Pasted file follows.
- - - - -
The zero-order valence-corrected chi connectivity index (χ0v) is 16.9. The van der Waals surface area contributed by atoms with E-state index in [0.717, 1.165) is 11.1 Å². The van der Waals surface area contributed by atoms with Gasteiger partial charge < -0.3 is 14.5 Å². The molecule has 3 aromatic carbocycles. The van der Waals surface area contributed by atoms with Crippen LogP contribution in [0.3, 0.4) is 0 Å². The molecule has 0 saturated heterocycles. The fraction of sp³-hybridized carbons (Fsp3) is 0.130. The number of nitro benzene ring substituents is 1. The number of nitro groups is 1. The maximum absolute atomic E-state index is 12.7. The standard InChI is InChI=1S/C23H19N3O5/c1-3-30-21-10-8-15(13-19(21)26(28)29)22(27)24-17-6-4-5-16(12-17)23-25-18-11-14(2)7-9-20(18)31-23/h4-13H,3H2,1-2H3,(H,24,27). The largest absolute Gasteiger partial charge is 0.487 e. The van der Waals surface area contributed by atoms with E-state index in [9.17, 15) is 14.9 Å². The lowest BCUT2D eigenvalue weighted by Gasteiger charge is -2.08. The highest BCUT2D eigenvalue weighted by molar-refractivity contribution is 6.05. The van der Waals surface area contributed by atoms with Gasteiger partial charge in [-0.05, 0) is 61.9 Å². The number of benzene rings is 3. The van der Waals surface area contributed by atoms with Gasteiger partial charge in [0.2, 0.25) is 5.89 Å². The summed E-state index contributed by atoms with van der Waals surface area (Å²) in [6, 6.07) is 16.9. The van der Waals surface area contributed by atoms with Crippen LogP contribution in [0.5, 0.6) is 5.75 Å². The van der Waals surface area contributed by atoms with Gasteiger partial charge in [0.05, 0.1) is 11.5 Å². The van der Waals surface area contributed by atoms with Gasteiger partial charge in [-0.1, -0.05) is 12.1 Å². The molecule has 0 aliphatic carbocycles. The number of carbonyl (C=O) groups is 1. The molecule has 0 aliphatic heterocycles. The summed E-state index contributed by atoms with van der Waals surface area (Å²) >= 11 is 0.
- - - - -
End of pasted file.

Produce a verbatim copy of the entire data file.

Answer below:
The zero-order valence-corrected chi connectivity index (χ0v) is 16.9. The van der Waals surface area contributed by atoms with E-state index in [0.717, 1.165) is 11.1 Å². The van der Waals surface area contributed by atoms with Gasteiger partial charge < -0.3 is 14.5 Å². The molecule has 3 aromatic carbocycles. The van der Waals surface area contributed by atoms with Crippen LogP contribution in [0.3, 0.4) is 0 Å². The molecule has 0 saturated heterocycles. The fraction of sp³-hybridized carbons (Fsp3) is 0.130. The number of nitro benzene ring substituents is 1. The number of nitro groups is 1. The maximum absolute atomic E-state index is 12.7. The standard InChI is InChI=1S/C23H19N3O5/c1-3-30-21-10-8-15(13-19(21)26(28)29)22(27)24-17-6-4-5-16(12-17)23-25-18-11-14(2)7-9-20(18)31-23/h4-13H,3H2,1-2H3,(H,24,27). The largest absolute Gasteiger partial charge is 0.487 e. The van der Waals surface area contributed by atoms with E-state index in [9.17, 15) is 14.9 Å². The lowest BCUT2D eigenvalue weighted by Gasteiger charge is -2.08. The highest BCUT2D eigenvalue weighted by molar-refractivity contribution is 6.05. The van der Waals surface area contributed by atoms with Gasteiger partial charge in [-0.05, 0) is 61.9 Å². The number of benzene rings is 3. The van der Waals surface area contributed by atoms with Gasteiger partial charge in [0.2, 0.25) is 5.89 Å². The summed E-state index contributed by atoms with van der Waals surface area (Å²) in [6, 6.07) is 16.9. The van der Waals surface area contributed by atoms with Crippen LogP contribution in [0.5, 0.6) is 5.75 Å². The van der Waals surface area contributed by atoms with Gasteiger partial charge in [0.05, 0.1) is 11.5 Å². The van der Waals surface area contributed by atoms with Gasteiger partial charge in [-0.1, -0.05) is 12.1 Å². The molecule has 0 aliphatic carbocycles. The number of carbonyl (C=O) groups is 1. The molecule has 0 aliphatic heterocycles. The summed E-state index contributed by atoms with van der Waals surface area (Å²) >= 11 is 0.